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MartinPeeker

Performance on different CPU:s

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Hi LAVA,

I need your help!

I've recently started updating a system from LV8.6 to 2011SP1, and have ended up in confusion. I deploy the system as executables on two different machines running Linux Ubuntu, one a laptop with a single processor and the other a panel PC with two processors.

What happens is the on the first, single-processor computer I see a dramatic fall in the use of the CPU. The other in contrast shows a dramatic raise in CPU usage. The computers do not have LV installed, only the RTE:s.

Machine1 (1* Intel® Celeron® CPU 900 @ 2.20GHz):

CPU% with LV8.6: 63%

CPU% with 2011SP1: 39%

Machine2 (2* Genuine Intel® CPU N270 @ 1.60GHz):

CPU% with LV8.6: 40%

CPU% with 2011SP1: 102%

In the second machine the max CPU is 200% since it has two CPU:s. The load seems to be pretty even between the CPU:s.

Why is this happening, and what should I do to get the CPU usage down on machine2 (the one being shipped to customers)?

/Martin

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How much of the CPU usage is your application versus such things like operating system, antivirus, etc.?

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How much of the CPU usage is your application versus such things like operating system, antivirus, etc.?

Hi Tim_S, thanks for your reply.

The operating system is doing very little, ranging from one to a few percent.

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The simple answer it that clock speed is the only contributing factor to performance.

In either case, it appears your application needs some attention with regard to efficient programming techniques. My first step would be to run the program in your development environment and use the Profiler (Tools -> Profile -> Performance and Memory) to find which parts of the program are consuming the most resources.

~Dan

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More fundamentally, you might want to add some code to profile intensive sections of the software. You don't include any information to its specific function, so I can't recommend anything to you off-hand. You should have intimate knowledge of what your process will be doing at the times when you're grabbing these figures, so analyzing those routines should tell you what some potential sources might be.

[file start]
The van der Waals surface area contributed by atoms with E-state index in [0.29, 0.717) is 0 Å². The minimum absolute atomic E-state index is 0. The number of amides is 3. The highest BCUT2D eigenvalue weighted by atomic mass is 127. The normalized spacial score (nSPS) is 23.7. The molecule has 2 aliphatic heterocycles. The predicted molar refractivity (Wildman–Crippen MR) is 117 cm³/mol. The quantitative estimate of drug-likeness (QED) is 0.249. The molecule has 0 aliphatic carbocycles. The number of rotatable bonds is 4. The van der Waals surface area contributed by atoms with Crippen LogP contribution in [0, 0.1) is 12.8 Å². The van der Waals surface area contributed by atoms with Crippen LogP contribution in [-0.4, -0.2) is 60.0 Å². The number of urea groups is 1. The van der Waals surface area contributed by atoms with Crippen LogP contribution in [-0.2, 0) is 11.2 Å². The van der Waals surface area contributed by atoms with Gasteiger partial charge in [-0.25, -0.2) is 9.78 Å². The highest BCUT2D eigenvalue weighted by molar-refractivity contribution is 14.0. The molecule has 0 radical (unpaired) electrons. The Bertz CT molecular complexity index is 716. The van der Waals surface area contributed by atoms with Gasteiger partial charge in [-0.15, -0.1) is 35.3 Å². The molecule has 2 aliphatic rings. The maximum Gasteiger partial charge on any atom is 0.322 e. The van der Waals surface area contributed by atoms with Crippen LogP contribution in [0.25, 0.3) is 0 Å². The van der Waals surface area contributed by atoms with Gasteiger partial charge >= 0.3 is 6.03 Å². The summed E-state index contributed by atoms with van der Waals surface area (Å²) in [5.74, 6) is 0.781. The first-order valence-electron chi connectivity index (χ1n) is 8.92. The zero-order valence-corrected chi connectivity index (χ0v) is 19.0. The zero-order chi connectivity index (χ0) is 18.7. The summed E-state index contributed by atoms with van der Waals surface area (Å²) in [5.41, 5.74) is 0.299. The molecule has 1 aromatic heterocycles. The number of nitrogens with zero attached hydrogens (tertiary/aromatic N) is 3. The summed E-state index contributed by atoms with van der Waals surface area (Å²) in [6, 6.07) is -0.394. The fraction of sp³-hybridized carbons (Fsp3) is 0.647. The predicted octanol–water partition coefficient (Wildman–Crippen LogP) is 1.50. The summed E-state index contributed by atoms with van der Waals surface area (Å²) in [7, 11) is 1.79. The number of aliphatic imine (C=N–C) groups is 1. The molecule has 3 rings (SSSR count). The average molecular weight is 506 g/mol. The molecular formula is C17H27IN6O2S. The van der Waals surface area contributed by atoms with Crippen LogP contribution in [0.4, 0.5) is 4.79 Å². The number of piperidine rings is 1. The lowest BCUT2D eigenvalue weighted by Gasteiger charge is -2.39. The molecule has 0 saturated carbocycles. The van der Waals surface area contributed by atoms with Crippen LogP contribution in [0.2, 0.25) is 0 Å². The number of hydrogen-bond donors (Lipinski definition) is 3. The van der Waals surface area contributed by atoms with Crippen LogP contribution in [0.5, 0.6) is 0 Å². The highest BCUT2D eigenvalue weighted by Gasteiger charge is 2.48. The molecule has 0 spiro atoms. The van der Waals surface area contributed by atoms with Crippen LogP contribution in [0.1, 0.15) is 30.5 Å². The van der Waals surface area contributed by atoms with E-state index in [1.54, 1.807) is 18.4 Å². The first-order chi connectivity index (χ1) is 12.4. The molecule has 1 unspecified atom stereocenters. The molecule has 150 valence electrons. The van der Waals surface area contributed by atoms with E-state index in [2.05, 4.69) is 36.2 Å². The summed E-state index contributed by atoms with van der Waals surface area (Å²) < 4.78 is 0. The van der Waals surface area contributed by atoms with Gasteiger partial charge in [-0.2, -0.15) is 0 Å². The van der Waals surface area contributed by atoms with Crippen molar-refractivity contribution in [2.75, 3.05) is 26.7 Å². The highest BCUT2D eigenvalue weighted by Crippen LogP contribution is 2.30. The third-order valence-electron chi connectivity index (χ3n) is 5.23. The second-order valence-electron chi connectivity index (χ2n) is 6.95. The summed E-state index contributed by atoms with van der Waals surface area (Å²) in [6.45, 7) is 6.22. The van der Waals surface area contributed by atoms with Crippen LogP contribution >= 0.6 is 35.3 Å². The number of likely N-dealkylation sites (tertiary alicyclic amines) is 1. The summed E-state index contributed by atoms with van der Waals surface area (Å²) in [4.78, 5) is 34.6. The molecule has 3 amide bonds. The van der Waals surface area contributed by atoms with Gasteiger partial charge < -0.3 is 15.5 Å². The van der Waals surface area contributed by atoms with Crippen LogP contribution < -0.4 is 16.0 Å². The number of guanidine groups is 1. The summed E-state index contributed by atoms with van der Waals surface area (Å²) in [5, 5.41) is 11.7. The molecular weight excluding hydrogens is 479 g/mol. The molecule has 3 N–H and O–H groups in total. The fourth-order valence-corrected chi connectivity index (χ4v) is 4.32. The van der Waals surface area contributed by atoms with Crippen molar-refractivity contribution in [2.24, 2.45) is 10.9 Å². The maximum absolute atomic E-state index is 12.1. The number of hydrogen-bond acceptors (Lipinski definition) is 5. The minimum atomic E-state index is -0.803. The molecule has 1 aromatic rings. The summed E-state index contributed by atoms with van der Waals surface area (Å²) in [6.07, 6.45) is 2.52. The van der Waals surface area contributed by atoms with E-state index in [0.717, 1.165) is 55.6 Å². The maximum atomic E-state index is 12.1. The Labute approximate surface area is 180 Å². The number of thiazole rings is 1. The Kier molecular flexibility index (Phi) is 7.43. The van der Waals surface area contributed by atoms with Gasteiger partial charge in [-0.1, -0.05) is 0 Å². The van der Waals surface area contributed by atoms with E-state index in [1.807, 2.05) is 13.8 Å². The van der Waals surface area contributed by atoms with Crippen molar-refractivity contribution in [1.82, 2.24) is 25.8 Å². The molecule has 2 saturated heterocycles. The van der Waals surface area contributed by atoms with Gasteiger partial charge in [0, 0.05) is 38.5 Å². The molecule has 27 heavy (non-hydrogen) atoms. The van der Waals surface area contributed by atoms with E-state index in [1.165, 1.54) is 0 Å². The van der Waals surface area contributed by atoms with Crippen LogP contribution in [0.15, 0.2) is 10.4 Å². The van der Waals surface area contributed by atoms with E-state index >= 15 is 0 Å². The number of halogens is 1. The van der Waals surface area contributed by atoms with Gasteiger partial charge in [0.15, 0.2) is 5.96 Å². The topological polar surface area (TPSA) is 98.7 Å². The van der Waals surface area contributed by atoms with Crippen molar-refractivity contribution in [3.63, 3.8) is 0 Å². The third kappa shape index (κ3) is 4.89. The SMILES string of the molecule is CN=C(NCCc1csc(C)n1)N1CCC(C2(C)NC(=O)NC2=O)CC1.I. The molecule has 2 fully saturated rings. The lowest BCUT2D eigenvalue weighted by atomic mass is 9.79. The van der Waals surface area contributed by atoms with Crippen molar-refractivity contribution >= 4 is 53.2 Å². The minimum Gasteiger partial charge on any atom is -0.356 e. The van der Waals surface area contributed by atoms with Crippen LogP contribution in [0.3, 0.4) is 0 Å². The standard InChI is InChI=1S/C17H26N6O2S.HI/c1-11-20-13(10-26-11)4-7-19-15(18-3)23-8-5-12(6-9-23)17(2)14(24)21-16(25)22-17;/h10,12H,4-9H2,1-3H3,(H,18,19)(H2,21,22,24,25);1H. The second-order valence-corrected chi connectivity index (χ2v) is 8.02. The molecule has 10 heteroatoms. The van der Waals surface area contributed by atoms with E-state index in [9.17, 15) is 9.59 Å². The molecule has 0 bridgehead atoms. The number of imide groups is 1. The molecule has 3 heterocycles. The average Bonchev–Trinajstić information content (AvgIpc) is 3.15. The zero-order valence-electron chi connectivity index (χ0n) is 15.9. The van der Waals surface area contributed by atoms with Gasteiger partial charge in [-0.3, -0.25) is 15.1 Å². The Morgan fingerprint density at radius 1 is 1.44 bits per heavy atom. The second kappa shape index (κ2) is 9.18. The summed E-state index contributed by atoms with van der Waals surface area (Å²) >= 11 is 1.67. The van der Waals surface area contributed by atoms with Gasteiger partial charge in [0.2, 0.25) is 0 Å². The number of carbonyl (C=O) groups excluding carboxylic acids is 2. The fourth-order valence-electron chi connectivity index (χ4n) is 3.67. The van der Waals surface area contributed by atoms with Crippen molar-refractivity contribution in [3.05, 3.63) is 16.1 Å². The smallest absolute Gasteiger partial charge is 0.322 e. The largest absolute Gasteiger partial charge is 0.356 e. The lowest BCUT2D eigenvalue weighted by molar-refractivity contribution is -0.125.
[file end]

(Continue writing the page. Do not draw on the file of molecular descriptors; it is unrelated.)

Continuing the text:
I wouldn't really expect the change in CPU usage you see between versions, but it could be that some nodes/VIs you're depending on have changed, so reviewing your code (especially when jumped 3.5 major versions) would be prudent.

One thing to do would be swap back to source code and use the built-in profiler to see which VIs are racking up the most clock time. (Dan already suggested this)

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My c¢:

1: On LabVIEW 2011, in the build : Advanced, turn off SSE2

2: On LabVIEW 2011, in the build : Advanced, Check "Use LabVIEW 8.6 file layout"

3: other combination of 1 & 2

The other thing I noted your second cpu is N270, which I believe is Netbook ATOM kind. it my handles Math and double/single operation differently. I can't see why it would change from 8.6 to LV11, but it may have something to do with SSE2 optimization. looking at Wikipedia both Celeron and Atom support it.

just some ideas.

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Thanks for your suggestions. Unfortunately, no luck so far in solving the problem.

To give a bit of background information:

The system is communicating with a USB device through drivers written in C and called by the good old CINs. The data then goes through an algorithm and is presented in 4 charts using user events. More user events are triggered for GUI updates, but the GUI i use now don't care about those. The update rate is about 30Hz. It uses about 80 classes altogether although many of these are for administrative use (user accounts, printing etc.) and quite a few are wrappers of different kinds. Slightly more than 2000 vi:s are loaded.

1: On LabVIEW 2011, in the build : Advanced, turn off SSE2

2: On LabVIEW 2011, in the build : Advanced, Check "Use LabVIEW 8.6 file layout"

3: other combination of 1 & 2

The other thing I noted your second cpu is N270, which I believe is Netbook ATOM kind. it my handles Math and double/single operation differently. I can't see why it would change from 8.6 to LV11, but it may have something to do with SSE2 optimization. looking at Wikipedia both Celeron and Atom support it.

SSE2 has been tested back and forth without any change. I use 8.6 file layout as some code rely on it.

I've set the program in different states and compared the CPU usage between 8.6 and 2011SP1 to see if I can nail down any specific parts of my code that would cause the increase:

* With the drivers are switched off the increase in CPU usage is 65% (relative).

* Starting the drivers, still about 65%